Online Data Collection in Women's Health Research: A Study of Perimenopausal Women with Migraines. Article

Moloney, Margaret F, Strickland, Ora L, Dietrich, Alexa et al. (2004). Online Data Collection in Women's Health Research: A Study of Perimenopausal Women with Migraines. . 16(3), 70-92. 10.1353/nwsa.2004.0080

cited authors

  • Moloney, Margaret F; Strickland, Ora L; Dietrich, Alexa; Myerburg, Stuart



  • An estimated 17 to 18 percent of all women, and six percent of men, experience migraines. Hormonal shifts may cause migraines to recur, worsen, or even begin during the perimenopause and are a significant cause of discomfort and disability. However, very little research has explored the experience of migraines in this population. The purpose of this study was to describe the experiences of perimenopausal women with migraines, via online questionnaires and discussion boards, and to evaluate the feasibility of collecting women's health data via the Internet. In an earlier study, we found that midlife women had difficulty attending focus groups due to other time commitments. This study was designed to increase accessibility to the research via the Internet. Of the 43 women recruited into the study, 21 were also interviewed in "real-time" qualitative interviews; all received passwords to complete online questionnaires and participate in three- to four-week discussion boards on the study Web site. Quantitative data were imported into SPSS; narrative qualitative data from discussion boards were transferred to a software package for analysis. Online questionnaires and discussion boards were found to be feasible methods for data collection for this population. Qualitative data analysis revealed themes related to women's efforts to predict and control their headaches, the relationship of headaches to women's menses and menopausal symptoms, and the effects of migraines on their lives. In this paper we describe the process of using the Internet, feminist issues related to this innovative methodology, and also discuss the results of a major study theme, the experience of headaches in relationship to the menstrual cycle.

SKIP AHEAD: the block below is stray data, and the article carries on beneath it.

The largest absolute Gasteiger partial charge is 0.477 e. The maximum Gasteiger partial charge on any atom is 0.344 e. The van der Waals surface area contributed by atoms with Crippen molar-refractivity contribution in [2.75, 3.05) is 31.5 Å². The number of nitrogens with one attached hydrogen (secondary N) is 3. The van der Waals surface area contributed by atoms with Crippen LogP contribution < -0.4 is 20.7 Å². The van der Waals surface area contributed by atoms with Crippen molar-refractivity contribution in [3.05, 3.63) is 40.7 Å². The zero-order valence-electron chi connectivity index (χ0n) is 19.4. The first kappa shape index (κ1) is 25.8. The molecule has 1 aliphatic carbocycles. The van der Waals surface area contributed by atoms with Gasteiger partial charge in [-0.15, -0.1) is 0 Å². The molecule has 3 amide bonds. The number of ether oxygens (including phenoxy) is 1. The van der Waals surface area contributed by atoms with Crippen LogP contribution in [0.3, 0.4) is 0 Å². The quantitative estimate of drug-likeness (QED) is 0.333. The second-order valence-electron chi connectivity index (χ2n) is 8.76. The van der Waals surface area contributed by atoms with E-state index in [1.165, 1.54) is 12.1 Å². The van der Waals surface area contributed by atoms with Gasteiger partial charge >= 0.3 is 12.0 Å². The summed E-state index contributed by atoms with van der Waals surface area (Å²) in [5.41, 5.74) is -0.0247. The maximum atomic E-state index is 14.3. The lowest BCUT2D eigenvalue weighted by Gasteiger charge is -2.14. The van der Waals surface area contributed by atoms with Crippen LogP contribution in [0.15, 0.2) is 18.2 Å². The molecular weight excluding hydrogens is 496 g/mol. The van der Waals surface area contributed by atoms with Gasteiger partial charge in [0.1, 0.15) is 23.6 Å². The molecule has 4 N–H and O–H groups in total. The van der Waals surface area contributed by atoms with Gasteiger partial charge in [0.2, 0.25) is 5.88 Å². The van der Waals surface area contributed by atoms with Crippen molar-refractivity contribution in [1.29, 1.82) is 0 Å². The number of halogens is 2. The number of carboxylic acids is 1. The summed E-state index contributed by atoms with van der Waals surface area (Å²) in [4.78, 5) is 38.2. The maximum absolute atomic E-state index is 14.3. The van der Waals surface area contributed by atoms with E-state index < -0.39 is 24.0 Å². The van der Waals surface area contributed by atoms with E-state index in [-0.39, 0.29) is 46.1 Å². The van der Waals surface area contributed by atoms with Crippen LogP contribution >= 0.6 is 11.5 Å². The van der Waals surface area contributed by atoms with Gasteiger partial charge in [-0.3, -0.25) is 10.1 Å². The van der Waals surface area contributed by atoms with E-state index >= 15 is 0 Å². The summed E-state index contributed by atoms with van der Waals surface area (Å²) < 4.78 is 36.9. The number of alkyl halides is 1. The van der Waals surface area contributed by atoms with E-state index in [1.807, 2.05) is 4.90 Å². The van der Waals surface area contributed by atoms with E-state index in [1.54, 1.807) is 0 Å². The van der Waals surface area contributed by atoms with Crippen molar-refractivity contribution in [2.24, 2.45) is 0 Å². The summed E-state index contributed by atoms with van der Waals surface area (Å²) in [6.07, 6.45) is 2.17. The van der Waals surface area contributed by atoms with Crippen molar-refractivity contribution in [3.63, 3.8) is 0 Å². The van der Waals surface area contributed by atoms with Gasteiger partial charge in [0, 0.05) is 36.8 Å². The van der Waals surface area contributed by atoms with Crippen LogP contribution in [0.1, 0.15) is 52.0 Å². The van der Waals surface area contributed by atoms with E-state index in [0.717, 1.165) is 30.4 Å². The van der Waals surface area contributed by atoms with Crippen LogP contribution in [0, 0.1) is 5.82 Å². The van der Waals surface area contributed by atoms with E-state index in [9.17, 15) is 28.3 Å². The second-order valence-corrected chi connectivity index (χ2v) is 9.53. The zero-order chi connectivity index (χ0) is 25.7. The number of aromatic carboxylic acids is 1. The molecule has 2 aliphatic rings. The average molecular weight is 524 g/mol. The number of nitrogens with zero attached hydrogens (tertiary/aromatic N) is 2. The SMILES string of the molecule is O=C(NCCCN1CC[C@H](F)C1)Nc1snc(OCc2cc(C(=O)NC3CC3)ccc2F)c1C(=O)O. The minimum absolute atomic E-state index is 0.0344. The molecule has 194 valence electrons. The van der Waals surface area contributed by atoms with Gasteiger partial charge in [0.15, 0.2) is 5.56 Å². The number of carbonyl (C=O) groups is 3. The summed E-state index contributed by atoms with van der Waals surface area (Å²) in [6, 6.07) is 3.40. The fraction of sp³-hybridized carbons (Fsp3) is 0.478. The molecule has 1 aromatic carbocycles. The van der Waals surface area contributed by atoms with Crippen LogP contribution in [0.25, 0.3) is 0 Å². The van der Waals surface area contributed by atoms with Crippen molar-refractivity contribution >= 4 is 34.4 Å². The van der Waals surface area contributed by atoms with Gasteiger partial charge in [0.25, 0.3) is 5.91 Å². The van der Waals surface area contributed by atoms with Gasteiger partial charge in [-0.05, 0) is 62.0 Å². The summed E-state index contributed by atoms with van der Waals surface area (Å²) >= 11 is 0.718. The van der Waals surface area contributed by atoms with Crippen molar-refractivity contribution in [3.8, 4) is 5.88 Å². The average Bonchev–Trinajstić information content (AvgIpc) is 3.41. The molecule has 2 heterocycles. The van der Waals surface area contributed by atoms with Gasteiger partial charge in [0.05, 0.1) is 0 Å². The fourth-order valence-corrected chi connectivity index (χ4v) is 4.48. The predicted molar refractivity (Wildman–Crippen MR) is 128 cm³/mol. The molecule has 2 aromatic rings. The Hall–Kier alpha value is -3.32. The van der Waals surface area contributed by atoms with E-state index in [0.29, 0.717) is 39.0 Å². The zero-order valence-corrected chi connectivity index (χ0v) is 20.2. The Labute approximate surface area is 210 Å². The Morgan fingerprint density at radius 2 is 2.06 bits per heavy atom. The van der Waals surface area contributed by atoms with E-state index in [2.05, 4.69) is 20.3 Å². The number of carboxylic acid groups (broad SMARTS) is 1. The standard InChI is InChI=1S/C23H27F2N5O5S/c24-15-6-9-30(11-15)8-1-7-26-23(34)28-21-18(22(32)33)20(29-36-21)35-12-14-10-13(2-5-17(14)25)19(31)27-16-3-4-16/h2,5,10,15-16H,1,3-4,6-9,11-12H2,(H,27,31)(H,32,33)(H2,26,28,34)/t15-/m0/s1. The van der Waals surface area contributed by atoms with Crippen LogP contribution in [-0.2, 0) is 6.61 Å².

publication date

  • October 1, 2004

Digital Object Identifier (DOI)


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start page

  • 70

end page

  • 92


  • 16


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